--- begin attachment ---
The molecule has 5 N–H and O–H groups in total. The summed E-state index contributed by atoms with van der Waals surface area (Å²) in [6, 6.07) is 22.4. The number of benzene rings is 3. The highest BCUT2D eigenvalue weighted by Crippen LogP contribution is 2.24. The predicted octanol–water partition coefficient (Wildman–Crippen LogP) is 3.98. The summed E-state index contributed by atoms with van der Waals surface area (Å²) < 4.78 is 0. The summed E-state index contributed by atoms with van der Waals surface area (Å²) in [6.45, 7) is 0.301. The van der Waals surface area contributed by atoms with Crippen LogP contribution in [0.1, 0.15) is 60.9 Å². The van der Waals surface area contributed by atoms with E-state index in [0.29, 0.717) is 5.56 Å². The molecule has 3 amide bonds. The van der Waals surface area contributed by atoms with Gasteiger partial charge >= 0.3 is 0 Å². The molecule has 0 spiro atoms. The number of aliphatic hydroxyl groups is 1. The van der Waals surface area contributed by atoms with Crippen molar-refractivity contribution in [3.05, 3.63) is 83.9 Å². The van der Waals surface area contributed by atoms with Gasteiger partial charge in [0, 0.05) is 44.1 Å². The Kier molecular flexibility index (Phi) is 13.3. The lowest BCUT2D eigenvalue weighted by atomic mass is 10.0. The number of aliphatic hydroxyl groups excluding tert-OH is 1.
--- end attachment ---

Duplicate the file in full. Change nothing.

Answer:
The molecule has 5 N–H and O–H groups in total. The summed E-state index contributed by atoms with van der Waals surface area (Å²) in [6, 6.07) is 22.4. The number of benzene rings is 3. The highest BCUT2D eigenvalue weighted by Crippen LogP contribution is 2.24. The predicted octanol–water partition coefficient (Wildman–Crippen LogP) is 3.98. The summed E-state index contributed by atoms with van der Waals surface area (Å²) < 4.78 is 0. The summed E-state index contributed by atoms with van der Waals surface area (Å²) in [6.45, 7) is 0.301. The van der Waals surface area contributed by atoms with Crippen LogP contribution in [0.1, 0.15) is 60.9 Å². The van der Waals surface area contributed by atoms with E-state index in [0.29, 0.717) is 5.56 Å². The molecule has 3 amide bonds. The van der Waals surface area contributed by atoms with Gasteiger partial charge >= 0.3 is 0 Å². The molecule has 0 spiro atoms. The number of aliphatic hydroxyl groups is 1. The van der Waals surface area contributed by atoms with Crippen molar-refractivity contribution in [3.05, 3.63) is 83.9 Å². The van der Waals surface area contributed by atoms with Gasteiger partial charge in [0, 0.05) is 44.1 Å². The Kier molecular flexibility index (Phi) is 13.3. The lowest BCUT2D eigenvalue weighted by atomic mass is 10.0. The number of aliphatic hydroxyl groups excluding tert-OH is 1.